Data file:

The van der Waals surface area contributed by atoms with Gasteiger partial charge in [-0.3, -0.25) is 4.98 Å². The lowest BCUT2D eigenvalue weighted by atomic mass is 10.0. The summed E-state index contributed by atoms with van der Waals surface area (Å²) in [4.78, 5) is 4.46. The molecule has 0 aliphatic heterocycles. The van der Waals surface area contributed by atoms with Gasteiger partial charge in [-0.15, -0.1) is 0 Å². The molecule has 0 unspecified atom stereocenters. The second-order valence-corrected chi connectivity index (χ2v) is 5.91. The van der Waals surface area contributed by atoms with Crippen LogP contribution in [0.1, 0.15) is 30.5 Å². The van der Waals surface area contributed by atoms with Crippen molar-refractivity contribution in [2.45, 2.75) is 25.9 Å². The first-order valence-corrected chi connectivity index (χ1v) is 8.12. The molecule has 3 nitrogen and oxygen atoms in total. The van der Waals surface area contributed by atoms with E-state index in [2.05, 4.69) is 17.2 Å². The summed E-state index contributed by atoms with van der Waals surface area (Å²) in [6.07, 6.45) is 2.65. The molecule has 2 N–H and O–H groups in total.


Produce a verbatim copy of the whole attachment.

The van der Waals surface area contributed by atoms with Gasteiger partial charge in [-0.3, -0.25) is 4.98 Å². The lowest BCUT2D eigenvalue weighted by atomic mass is 10.0. The summed E-state index contributed by atoms with van der Waals surface area (Å²) in [4.78, 5) is 4.46. The molecule has 0 aliphatic heterocycles. The van der Waals surface area contributed by atoms with Gasteiger partial charge in [-0.15, -0.1) is 0 Å². The molecule has 0 unspecified atom stereocenters. The second-order valence-corrected chi connectivity index (χ2v) is 5.91. The van der Waals surface area contributed by atoms with Crippen LogP contribution in [0.1, 0.15) is 30.5 Å². The van der Waals surface area contributed by atoms with Crippen molar-refractivity contribution in [2.45, 2.75) is 25.9 Å². The first-order valence-corrected chi connectivity index (χ1v) is 8.12. The molecule has 3 nitrogen and oxygen atoms in total. The van der Waals surface area contributed by atoms with E-state index in [2.05, 4.69) is 17.2 Å². The summed E-state index contributed by atoms with van der Waals surface area (Å²) in [6.07, 6.45) is 2.65. The molecule has 2 N–H and O–H groups in total.